This is a very interest topic for me. There are two terms that come to mind anytime you start limiting aircraft engine power - "De-Rating" and "Flat-Rating" The differences between “Flat-Rating” and “De-Rating” engines can be confusing. De-rating an engine means arbitrarily assigning a lesser output to an engine than it was designed to have. There are many ways to achieve the power output reduction – mechanically (for example a different fuel computer) or “on paper” (charts and graphs which limit output).
An engine derated to a particular thrust a SL
will also be limited to that thrust at 40 000Ft. In other words, when they take away the power, you don’t get it back. There are many reasons to install de-rated engines. One of the major reasons, as has been explained previously, is that they “loaf” – they’re operating at a certain reduced percentage of their design capability. This usually makes for increased engine life. Back about 30+ years ago, a race team (I’ve forgotten the driver’s name - I want to say it was A.J. Foyt) installed a P&W PT
-6 in an Indy car and proceeded to eat everyone’s lunch. If it weren’t for some bad luck, he would have won the Indy 500 the first time out with it. The following year the race officials forced them to de-rate the engines – by adding restrictor plates to the air inlet – to the point that they lost all of their previous advantage. By the way, the is a company in Texas that has an STC to put the big Continental 0-520 (yes, they take an injected engine and refit it with a carburetor.) I think the engine ends up with a TBO of 2400 hours. Way back in the 60's, Piper decied that they needed an airplane co compete with Cessna's 150. Rather than design another aircraft, they simply removed the back seats from their Cherokee 150 and placed a restriction on the engine RPM - bingo... The New and Improved Cherokee 140. The first thing most folks did is get an STC to restore the RPM and get the 10 hp back. That’s de-rating.
Now, for flat-rating…
Generally speaking, it must be remembered that (in very simplistic terms) turbine engines are not supercharged, but rather normally aspirated - in other words, they lose power with altitude just like a Cessna 152. The percentage of N1 (on most turbofans) or EPR (many turbojets) required to obtain the engine's full rated thrust will vary significantly depending upon airport elevation and outside air temperature. For example, on the aircraft that I fly, on a cool day at a sea level airport the engines will develop their maximum rated thrust with an N1 somewhere in the upper 80's say for example 88.7%. Go to a higher elevation airport on a warm day and the N1 will be higher, for example 93.4%. (As I type this, I'm looking at the Static Takeoff Thrust Setting Chart for our aircraft. Depending on the airport elevation and outside air temperature, the N1 settings vary from a low of 84.2% to a high of 96.1%.) These numbers will, of course, vary from engine to engine, but you get my point. On most older generation engines, the flight crew is required to come up with a takeoff power setting from a set of charts or tables. In later generation engines with DEECs (Digital Electronic Engine Controllers) or FADECs, the pilots only have to set the power levers into the takeoff detent and monitor things while the computer takes care of the rest.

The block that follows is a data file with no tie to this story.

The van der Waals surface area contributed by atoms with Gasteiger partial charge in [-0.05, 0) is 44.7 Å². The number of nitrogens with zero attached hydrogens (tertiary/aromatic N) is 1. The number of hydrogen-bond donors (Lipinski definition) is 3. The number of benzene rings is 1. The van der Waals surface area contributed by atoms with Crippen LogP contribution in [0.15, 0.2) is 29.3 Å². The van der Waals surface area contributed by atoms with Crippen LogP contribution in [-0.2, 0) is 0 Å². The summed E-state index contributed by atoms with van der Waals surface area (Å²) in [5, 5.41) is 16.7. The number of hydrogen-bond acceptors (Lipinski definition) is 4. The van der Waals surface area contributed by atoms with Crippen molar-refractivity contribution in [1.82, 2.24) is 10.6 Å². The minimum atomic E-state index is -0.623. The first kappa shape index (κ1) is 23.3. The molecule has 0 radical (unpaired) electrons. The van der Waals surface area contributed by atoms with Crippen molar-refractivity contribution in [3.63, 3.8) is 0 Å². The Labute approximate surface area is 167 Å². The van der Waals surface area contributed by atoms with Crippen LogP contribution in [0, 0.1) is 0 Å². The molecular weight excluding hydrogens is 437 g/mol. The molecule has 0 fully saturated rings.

Just to make things a bit more interesting, some aircraft have larger engines installed than they were designed for. These engines are "Flat-Rated" back down to what the airframe was designed to handle. In other words, say for example, an airplane was designed to use a pair of 40,000 LB
thrust engines, the aircraft designers might specify a pair of 50,000 LB
thrust engines and limit their thrust to 40,000 LBS. Why would they want to do this? Simple, remember that turbine engines are "normally aspirated" and start loosing power the moment they start to climb. By using a larger engine, the aircraft can operate at higher altitudes or temperatures before it runs out of power. The engine never produces more than the “airframe-rated” thrust (in this example 40,000 lbs), it’s just able to do it to a higher altitude.
Turboprop engines are similar, only instead of N1 or EPR, they usually measure their power output in Percent Torque. For those guys it's a bit simpler, they simply advance the power levers until the engines reach either their torque limit or their temperature limit. Typically, with flat-rated engines, they will "torque" out at lower altitudes, then as the aircraft climbs higher they "temp" out as the max operating temperatures become limiting.
It sounds to me like you may want to consider your chioce of powerplants for your C-182.